6. Hi Tom – Mistake no 3: when you talk about wide angle lense 16 or 17mm – do you mean digital lens or focal length? I have a Fuji XT20 and have purchased a 27mm and 16mm prime (and have the kit 15-80mm) – trying to figure out how to best learn as a beginner.

  7. Great advice. I remember experiencing all of this, but it was a learning experience. I now typically use my 28-70mm for most landscape shots, but keep my 15mm on me just in case. As for needing a tripod, that is mostly true. I have been out and not had a tripod, so used whatever platform I could find to setup my camera. I think more importantly is to have a remote. That is something I tend to not carry on me often enough.

    Don’t just dress appropriately, prepare as well. Snacks and hydration can be just as important. I’ve missed opportunities because I didn’t bring enough water.

  8. While watching this vlog for the second time (ummm… maybe third) I recalled that I was one of those beginners that tried to capture too much. However, while in Photoshop I still knew I saw something, and while using the Crop Tool I could highlight areas on screen to figure out what I wanted to capture. Interestingly using the crop tool this way made me see sometimes several minimalized pics. Years later I still that technique when I have taken a photo that confounds me originally as to why I snapped the pic. Just a tool I find useful for me since I do not do photography full time… (hahaha, I have to find ways to cover up my mistakes).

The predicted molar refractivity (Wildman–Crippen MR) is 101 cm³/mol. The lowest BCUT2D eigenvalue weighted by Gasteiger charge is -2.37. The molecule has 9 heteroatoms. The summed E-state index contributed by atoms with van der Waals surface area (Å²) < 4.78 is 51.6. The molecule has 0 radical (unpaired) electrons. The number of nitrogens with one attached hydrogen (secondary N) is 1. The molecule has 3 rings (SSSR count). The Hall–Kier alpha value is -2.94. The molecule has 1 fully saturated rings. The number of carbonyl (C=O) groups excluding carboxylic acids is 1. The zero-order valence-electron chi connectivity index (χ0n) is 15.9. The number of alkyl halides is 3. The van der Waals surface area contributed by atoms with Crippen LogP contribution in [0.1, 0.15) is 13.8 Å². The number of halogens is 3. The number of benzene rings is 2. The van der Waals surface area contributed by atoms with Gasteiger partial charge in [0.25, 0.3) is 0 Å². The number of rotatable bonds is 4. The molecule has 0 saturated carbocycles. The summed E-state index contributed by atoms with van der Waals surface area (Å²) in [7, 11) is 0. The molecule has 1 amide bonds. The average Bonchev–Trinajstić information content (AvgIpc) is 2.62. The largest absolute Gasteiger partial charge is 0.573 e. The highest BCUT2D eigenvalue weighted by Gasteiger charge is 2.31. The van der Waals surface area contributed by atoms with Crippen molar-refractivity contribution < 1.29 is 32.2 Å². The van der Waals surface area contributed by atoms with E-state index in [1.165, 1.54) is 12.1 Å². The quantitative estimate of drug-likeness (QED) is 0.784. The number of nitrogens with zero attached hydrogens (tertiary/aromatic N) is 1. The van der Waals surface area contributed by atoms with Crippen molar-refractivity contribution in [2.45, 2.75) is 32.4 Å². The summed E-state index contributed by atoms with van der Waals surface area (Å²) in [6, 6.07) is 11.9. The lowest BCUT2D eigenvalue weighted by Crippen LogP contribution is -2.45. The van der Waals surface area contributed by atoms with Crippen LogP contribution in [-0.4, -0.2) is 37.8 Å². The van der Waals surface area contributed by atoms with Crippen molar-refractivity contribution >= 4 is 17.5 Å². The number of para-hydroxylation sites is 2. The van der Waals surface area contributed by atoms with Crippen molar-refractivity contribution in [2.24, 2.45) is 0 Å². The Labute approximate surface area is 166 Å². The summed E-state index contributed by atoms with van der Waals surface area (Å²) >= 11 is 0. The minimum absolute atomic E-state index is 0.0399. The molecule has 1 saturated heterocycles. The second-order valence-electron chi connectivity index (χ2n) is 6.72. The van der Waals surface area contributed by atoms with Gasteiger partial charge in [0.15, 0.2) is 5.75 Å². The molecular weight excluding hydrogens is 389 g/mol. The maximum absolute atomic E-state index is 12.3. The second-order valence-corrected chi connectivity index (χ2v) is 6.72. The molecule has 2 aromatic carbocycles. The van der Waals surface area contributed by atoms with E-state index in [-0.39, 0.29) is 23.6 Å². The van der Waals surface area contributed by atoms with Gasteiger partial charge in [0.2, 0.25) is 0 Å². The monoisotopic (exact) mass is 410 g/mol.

9. All good points. I would just add, re first point – there is a place for handheld photography in landscape. Some excellent landscape images have been created that way – the issue is knowing when and how to use it. A tripod is important gear in many cases – but not always.

  10. In engineering we have an expression: “Fail, early, often,” meaning that it accepted that you have to push designs to fail and make things break in order to produce a worthwhile and robust design. You have to find *all* of the ways your invention can break, so it won’t break later and kill somebody. So, as a beginner photographer, I’m going to give a qualified agreement to these tips, but at the same time I think that you have to actually make those mistakes for yourself – a lot. You will not know what the wide angle is best for unless you use it too much; you won’t know which or how many lenses to carry unless you can look back at your photos and count the number of times you actually took a picture with it the last year; you won’t know the value of a tripod unless you smash up against the limitations of hand-held. Ok, bring enough warm clothes, or water, or other personal equipment, that’s pretty easy, so is ‘look behind you,’ so is try shooting in portrait once in a while, or at other than your own eye level. But, when you walk out into nature and you are just *surrounded* with beauty, it takes a lot of bad pictures to calibrate your eyeballs to where the best couple of shots are with the equipment you are carrying that day. At least that is what I’m discovering, ‘beauty, beauty, every where, but not a shot to click.’